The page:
MetAP-2 Protein Levels Are Not Executewn-Regulated by PPI-2458. We performed Western blot analysis to determine the cellular levels of MetAP-2 in PPI-2458 growth-inhibited HFLS-RA and resistant NHDF-Ad. After prolonged expoPositive to PPI-2458, MetAP-2 protein levels were moderately up-regulated in HFLS-RA (Fig. 6A, which is published as supporting information on the PNAS web site), but only slightly affected in NHDF-Ad (Fig. 6B). After prolonged expoPositive of HUVEC to PPI-2458, MetAP-2 protein levels were up-regulated at concentrations ≥1 nM (Fig. 6C). This finding is consistent with previous data that demonstrated an increase in cellular MetAP-2 protein levels in enExecutethelial cells after incubation with fumagillin (24). No changes in the protein levels of MetAP-1, the second Met-AP isoform expressed in eukaryotic cells, were detected in NDHF-Ad after expoPositive to PPI-2458 (Fig. 6B). In Dissimilarity, MetAP-1 levels in HUVEC were Impressedly Executewn-regulated after prolonged expoPositive to PPI-2458, with a sharp decrease occurring between 0.1 and 1 nM of drug, the Executese range where 50% growth inhibition and MetAP-2 enzyme inhibition were achieved (Fig. 6C). No change in MetAP-1 protein levels was observed after expoPositive of up to 100 nM PPI-2458 for 24 h (data not Displayn), consistent with data Displaying no change of MetAP-1 protein levels in enExecutethelial cells after expoPositive to up to 100 nM fumagillin for 24 h (24). MetAP-1 was also Executewn-regulated in a Executese-dependent manner in HFLS-RA, although to a lesser extent than in HUVEC (Fig. 6A).

Executewn-Regulation of PCNA Protein Expression After MetAP-2 Enzyme Inhibition in HFLS-RA. PCNA was originally characterized as a polymerase δ and ε processivity factor, and more recently as a cellular platform for multiple proteins involved in DNA processing and cell cycle regulation (25). In HFLS-RA and HUVEC, protein levels of PCNA were Impressedly Executewn-regulated after PPI-2458 treatment, with a sharp decrease also occurring between 0.1 and 1 nM of drug (Fig. 6 A and C). This similarity identifies the Executewn-regulation of PCNA protein expression as a Executewnstream consequence of MetAP-2 enzyme inhibition in HFLS-RA and HUVEC and provides a molecular link to the proposed mechanism of a G1 cell cycle arrest. There was no detectable Executewn-regulation of PCNA protein levels in PPI-2458-resistant NHDF-Ad (Fig. 6B).

Secretion of Inflammatory Mediators from Stimulated HFLS-RA Are Not Inhibited by PPI-2458. To investigate whether the inhibition of secretion of inflammatory mediators from stimulated HFLS-RA represents a secondary mechanism of PPI-2458 activity, we quantified the secretion of IL-6 and VEGF from stimulated HFLS-RA in vitro. Even at the highest concentration of PPI-2458 tested (100 nM), IL-6 secretion from TNF-α stimulated HFLS-RA was not inhibited (Fig. 7A, which is published as supporting information on the PNAS web site). IL-6 secretion was inhibited, however, in a Executese-dependent fashion, by dexamethasone (Fig. 7A). Similarly, PPI-2458 did not inhibit the secretion of the angiogenic factor VEGF from lipopolysaccharide-stimulated HFLS-RA, whereas dexamethasone inhibited the secretion of VEGF in a Executese-dependent fashion (Fig. 7B), as reported (9, 10).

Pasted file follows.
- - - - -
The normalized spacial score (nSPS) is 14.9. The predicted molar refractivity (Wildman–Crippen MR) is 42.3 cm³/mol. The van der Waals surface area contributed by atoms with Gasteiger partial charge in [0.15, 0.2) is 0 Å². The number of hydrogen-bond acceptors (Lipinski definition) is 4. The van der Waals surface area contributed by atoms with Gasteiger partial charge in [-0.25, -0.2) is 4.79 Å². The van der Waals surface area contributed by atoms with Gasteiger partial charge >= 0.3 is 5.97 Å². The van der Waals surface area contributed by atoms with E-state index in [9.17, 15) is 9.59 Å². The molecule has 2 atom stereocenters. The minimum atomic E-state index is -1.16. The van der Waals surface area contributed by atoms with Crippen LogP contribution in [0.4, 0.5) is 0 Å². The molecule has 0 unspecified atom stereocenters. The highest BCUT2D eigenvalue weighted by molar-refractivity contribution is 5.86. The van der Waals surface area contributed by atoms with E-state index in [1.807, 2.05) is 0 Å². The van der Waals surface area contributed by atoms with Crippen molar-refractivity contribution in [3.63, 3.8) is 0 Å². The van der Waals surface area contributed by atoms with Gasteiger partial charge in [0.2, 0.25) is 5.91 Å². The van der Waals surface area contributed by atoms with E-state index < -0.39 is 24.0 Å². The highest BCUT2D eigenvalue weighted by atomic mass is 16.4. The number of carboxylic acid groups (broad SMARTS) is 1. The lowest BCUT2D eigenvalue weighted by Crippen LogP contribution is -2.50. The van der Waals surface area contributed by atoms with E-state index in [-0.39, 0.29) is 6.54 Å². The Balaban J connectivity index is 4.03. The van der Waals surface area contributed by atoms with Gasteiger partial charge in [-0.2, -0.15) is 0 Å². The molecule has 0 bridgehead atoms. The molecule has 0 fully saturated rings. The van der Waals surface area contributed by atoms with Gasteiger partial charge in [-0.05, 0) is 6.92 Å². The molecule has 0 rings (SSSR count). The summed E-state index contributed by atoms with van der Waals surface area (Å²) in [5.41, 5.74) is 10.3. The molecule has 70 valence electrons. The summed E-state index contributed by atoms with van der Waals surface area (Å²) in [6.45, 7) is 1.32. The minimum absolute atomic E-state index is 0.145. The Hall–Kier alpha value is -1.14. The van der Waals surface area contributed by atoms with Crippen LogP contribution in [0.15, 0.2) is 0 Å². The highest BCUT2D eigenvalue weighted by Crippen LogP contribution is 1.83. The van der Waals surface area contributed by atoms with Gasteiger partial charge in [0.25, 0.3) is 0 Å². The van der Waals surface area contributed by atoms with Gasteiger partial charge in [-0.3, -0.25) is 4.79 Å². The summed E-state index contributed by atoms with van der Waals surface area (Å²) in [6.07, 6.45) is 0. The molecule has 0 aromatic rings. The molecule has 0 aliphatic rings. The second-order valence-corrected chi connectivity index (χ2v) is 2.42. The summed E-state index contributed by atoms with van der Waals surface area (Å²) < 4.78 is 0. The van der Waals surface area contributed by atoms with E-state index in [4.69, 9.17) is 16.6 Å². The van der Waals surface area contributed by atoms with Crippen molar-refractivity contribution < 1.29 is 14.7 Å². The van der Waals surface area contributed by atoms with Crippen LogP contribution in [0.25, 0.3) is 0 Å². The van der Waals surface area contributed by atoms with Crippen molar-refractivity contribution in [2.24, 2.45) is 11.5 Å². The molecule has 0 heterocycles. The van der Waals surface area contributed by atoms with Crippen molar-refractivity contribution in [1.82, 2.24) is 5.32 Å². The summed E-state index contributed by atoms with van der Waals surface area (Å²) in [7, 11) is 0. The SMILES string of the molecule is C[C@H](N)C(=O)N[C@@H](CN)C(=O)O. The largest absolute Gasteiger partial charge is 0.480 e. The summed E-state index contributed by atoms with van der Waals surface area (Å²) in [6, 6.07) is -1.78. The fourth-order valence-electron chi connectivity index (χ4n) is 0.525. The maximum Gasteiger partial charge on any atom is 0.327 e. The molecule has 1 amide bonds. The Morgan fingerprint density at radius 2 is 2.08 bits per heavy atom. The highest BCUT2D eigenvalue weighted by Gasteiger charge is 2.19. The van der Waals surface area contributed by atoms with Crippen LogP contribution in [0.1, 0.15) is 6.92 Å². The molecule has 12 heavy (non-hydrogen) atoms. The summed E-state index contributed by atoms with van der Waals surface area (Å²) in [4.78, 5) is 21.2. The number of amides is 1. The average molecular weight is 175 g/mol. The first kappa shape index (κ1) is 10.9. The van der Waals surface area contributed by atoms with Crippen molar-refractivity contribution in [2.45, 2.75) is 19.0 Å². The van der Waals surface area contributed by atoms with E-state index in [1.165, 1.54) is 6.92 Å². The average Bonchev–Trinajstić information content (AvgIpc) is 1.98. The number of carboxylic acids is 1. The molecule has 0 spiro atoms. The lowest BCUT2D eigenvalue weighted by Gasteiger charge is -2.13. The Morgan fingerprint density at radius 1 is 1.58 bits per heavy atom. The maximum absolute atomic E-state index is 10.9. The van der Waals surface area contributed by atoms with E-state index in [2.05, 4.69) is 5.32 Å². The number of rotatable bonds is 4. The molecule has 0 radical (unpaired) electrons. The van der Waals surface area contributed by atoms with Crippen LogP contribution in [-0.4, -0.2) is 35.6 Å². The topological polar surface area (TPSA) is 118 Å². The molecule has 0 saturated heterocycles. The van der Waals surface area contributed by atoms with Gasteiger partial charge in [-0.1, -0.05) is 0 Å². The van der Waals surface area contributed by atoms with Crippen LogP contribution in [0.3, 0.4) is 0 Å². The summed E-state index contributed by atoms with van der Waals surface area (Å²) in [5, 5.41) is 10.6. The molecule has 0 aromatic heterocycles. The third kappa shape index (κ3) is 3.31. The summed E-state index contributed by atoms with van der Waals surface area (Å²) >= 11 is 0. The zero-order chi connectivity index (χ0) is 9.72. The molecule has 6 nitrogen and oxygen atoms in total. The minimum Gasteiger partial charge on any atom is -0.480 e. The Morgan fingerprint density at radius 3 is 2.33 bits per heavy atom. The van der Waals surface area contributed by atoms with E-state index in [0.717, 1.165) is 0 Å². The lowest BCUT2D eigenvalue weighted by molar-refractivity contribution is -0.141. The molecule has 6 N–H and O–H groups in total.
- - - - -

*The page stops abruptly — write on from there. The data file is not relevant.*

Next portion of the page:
The CNS Toxicity Profile of PPI-2458 Is Significantly Improved over That of TNP-470. PPI-2458 is a structure based on the fumagillin class of compounds that include TNP-470. The clinical development of TNP-470, however, has been severely limited due to Executese-limiting CNS toxicity (26–29). PPI-2458 was designed to Sustain the potent antiproliferative activity of this class while improving the CNS toxicity profile. The purpose of this experiment was to examine the CNS toxicity profile of PPI-2458 compared to that of TNP-470. No clinical signs of toxicity were observed in animals administered vehicle or untreated. The most significant clinical observation noted was the occurrence of seizures in animals treated with the high Executese (60 mg/kg) of TNP-470, Startning after the second Executese (Fig. 3). One hundred percent of animals in this Executese level of TNP-470 experienced seizures during the study. Clinical signs of seizure occurred within minutes after the Executese and included ataxia, twitching, piloerection, salivation, muscle tetanus, wet Executeg shakes, pawing at the air with front paws, and exophthalmos. These animals were also noted to be easily excited and to have a heightened startle response. Seizures were initially mild with quick recovery, progressing to violent, with recoveries delayed as long as 20 min by study termination. Animals that received TNP-470 at the Executese of 60 mg/kg were also noted to be easily excited and to have a heightened startle response. Only one of eight animals (12.5%) treated with TNP-470 at the Executese of 6 mg/kg was observed to undergo a seizure in response to drug administration (Fig. 3). This response was not observed until after the 10th Executese of TNP-470. In Dissimilarity, no animals in the PPI-2458-treated groups (6 or 60 mg/kg) were observed to experience seizures after administration of drug (Fig. 3).